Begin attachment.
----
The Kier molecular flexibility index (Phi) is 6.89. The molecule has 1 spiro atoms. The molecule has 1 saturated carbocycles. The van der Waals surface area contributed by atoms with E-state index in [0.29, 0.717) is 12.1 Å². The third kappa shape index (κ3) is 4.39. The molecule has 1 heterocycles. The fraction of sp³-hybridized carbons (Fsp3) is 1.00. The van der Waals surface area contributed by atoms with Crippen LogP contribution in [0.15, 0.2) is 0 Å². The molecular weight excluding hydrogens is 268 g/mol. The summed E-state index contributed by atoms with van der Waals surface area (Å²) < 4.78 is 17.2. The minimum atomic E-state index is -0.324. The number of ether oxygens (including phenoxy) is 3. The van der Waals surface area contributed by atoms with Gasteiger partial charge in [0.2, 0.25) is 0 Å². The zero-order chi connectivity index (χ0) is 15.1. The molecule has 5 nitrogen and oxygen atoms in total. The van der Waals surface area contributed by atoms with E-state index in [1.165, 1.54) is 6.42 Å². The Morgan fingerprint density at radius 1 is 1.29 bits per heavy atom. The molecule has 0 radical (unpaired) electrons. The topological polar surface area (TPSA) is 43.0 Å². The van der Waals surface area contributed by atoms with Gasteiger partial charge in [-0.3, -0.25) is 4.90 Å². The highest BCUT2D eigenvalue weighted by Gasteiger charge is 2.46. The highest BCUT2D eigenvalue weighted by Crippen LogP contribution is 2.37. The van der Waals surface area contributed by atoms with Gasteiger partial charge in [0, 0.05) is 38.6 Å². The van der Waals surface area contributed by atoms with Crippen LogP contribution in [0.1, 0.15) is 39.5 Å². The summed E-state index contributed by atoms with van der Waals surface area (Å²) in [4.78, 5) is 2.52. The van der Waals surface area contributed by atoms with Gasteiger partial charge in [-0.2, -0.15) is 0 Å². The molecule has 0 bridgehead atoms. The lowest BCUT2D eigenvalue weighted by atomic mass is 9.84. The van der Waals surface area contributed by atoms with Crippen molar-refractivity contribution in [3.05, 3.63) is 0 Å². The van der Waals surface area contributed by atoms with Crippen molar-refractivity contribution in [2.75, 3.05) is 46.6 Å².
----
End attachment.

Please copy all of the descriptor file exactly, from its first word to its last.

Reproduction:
The Kier molecular flexibility index (Phi) is 6.89. The molecule has 1 spiro atoms. The molecule has 1 saturated carbocycles. The van der Waals surface area contributed by atoms with E-state index in [0.29, 0.717) is 12.1 Å². The third kappa shape index (κ3) is 4.39. The molecule has 1 heterocycles. The fraction of sp³-hybridized carbons (Fsp3) is 1.00. The van der Waals surface area contributed by atoms with Crippen LogP contribution in [0.15, 0.2) is 0 Å². The molecular weight excluding hydrogens is 268 g/mol. The summed E-state index contributed by atoms with van der Waals surface area (Å²) < 4.78 is 17.2. The minimum atomic E-state index is -0.324. The number of ether oxygens (including phenoxy) is 3. The van der Waals surface area contributed by atoms with Gasteiger partial charge in [0.2, 0.25) is 0 Å². The zero-order chi connectivity index (χ0) is 15.1. The molecule has 5 nitrogen and oxygen atoms in total. The van der Waals surface area contributed by atoms with E-state index in [1.165, 1.54) is 6.42 Å². The Morgan fingerprint density at radius 1 is 1.29 bits per heavy atom. The molecule has 0 radical (unpaired) electrons. The topological polar surface area (TPSA) is 43.0 Å². The van der Waals surface area contributed by atoms with Gasteiger partial charge in [-0.3, -0.25) is 4.90 Å². The highest BCUT2D eigenvalue weighted by Gasteiger charge is 2.46. The highest BCUT2D eigenvalue weighted by Crippen LogP contribution is 2.37. The van der Waals surface area contributed by atoms with Gasteiger partial charge in [0, 0.05) is 38.6 Å². The van der Waals surface area contributed by atoms with Crippen LogP contribution in [0.1, 0.15) is 39.5 Å². The summed E-state index contributed by atoms with van der Waals surface area (Å²) in [4.78, 5) is 2.52. The van der Waals surface area contributed by atoms with Gasteiger partial charge in [-0.2, -0.15) is 0 Å². The molecule has 0 bridgehead atoms. The lowest BCUT2D eigenvalue weighted by atomic mass is 9.84. The van der Waals surface area contributed by atoms with Crippen molar-refractivity contribution in [3.05, 3.63) is 0 Å². The van der Waals surface area contributed by atoms with Crippen molar-refractivity contribution in [2.75, 3.05) is 46.6 Å².